The reason I include this article is to raise Paul Stitt’s memory for his Vitamin D advocacy and personal observations.  Paul was a baker of bread from Manitowoc, WI who had a son who broke his leg from osteoporosis.  In his pursuit of knowledge, he figured out that Vitamin D was critical to bone health in much higher doses than the medical world was giving at that time.  Over the last 10 years, his finding that it took at least 5000 IU a day to achieve healthy bones has been gradually coming to fruition with the recent publication that 2000 IU a day is better and reduces fractures more than 800, where our current official recommendations lie.

But that’s not all Paul observed.  When he started his research, he had a shock of silver white hair.  After taking 20,000 IU a day for several years, his hair turned back partially to black so his hair looked peppery.  Had he lived longer, his interest in hair color and Vitamin D would surely have been tweaked by this research.

And just how could Vitamin D add hair growth to its list of impressive benefits? Simple, if you know its basic biology.  Remember, Vitamin D is not a Vitamin but a hormone.  It’s primary function is to turn on stem cells to become mature cells.  Mature cells can do their function. They stop dividing and go through natural cell death when they are done.   That’s how Vit D has so many disparate actions.  From hair follicles to immune cells, from colon cells to blood vessel cells, Vitamin D nudges the immature stem cell into a mature cell.  Plankton that have been dormant at the bottom of the ocean, on exposure to sunlight, make Vitamin D and start dividing, turning into mature plankton.

WWW.  What will work for me?  Winter is now beginning. The angle of the sun is too low to make effective D anymore.  It’s time for those of you who have been using your sun exposure to defend not taking D during the summer to start your winter dose.  It takes months to catch up once you are behind.  I’m taking 5000 IU a day and fondly looking in the mirror to see if it helps my hair.  So far, only in my ears.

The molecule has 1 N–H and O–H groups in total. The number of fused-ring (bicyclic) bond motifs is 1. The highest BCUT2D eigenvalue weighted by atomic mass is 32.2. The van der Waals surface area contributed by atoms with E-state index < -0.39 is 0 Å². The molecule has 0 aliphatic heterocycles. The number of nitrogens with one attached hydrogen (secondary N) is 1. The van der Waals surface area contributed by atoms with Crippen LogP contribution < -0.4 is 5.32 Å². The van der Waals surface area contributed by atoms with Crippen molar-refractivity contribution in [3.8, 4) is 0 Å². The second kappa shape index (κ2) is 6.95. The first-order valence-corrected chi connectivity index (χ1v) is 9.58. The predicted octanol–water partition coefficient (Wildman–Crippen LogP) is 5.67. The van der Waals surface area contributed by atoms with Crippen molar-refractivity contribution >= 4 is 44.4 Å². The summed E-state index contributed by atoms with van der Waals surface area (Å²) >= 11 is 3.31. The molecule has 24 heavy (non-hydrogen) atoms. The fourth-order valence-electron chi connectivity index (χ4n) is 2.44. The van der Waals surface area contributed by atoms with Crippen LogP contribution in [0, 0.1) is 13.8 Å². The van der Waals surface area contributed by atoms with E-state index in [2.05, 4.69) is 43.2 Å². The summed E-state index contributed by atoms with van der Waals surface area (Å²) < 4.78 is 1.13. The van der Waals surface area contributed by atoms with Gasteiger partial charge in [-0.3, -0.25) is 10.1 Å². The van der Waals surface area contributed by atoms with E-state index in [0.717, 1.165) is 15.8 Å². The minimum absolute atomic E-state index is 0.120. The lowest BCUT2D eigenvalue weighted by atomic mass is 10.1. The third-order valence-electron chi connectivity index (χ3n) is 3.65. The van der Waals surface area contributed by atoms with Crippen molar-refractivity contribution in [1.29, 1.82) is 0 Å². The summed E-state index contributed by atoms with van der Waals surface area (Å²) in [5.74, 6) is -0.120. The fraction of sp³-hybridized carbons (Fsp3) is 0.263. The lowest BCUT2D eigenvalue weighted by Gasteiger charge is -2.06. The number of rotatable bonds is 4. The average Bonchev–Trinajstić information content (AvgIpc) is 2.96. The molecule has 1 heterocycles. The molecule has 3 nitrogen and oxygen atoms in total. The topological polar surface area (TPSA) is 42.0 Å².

Written by John E Whitcomb, MD   Brookfield Longevity and Healthy Living Clinic 17585 W North Ave, Suite 160,  Brookfield, WI 53045  262-784-5300

Archives at www.NewsInNutrition.com

 

 

 

 

 

Can Love Handles Kill?

Can Love Handles Kill?

Reference:  European Heart Journal

A wee bit of belly fat around your belt?  Your buckle angle to the ground no longer vertical?  Hmmmm.  This could be the strongest clue you have to early mortality.  Dr. Lopez-Jimenez from the Mayo Clinic and eight other physicians have abstracted data from a major CDC study looking at the problem of central belly fat.  They followed 12,785 Americans for 14 years of whom 2,562 died in that period.  What they were focusing on was the waist to hip ratio.  How much fat do you have in the middle? Are your pear shaped, with leg and hip fat, or apple shaped with belly fat?   It’s easy to calculate those ratios.  (Do it here)  Men should have a ratio that is less that .90 and women should be less than .85.  Simple, isn’t it?

Their findings are very sobering!  They split the groups up into normal, overweight and obese, and then high and low waist to hip ratio.   That makes for six groups because in each group, there are some who put their weight around their bellies more than around their hips.  For those of us who thought being obese was dangerous, this is particularly disturbing.   Their findings show that the HIGHEST mortality and risk of premature death goes to those with normal BMI but high waist to hip ratio.  Let me reiterate that.   For those who think they are normal because their BMI is normal (Normal body mass index) this is very disturbing.  Having so-called “normal weight” but a bit of fat around the middle is very dangerous.  If you look at the graph carefully, the premature mortality rate just edges out those who are obese and have some extra weight around the middle.

Just when you thought you were safe by losing weight, we come up with research that shows you are still at risk if you have weight around the middle.  Love handles! What’s the problem?   The authors conjecture a bit but the underlying problem is probably the nature of belly fat.  It’s not, emphasize NOT, just calorie storage.  It’s metabolically very active tissue.  Under a microscope, belly fat is chock full of inflammatory white cells putting out all sorts of inflammatory hormones.  Those inflammatory hormones set of chemical reactions all over the place.  The risk of early death was 210% higher for those with a high Waist to Hip ratio and a normal BMI compared to those in the same weight class, but with a normal WR ratio.  210%!  That’s huge.  Dr. Lopez Jimenez says the extra risk of love handles is about the same as smoking a pack of cigarettes a day.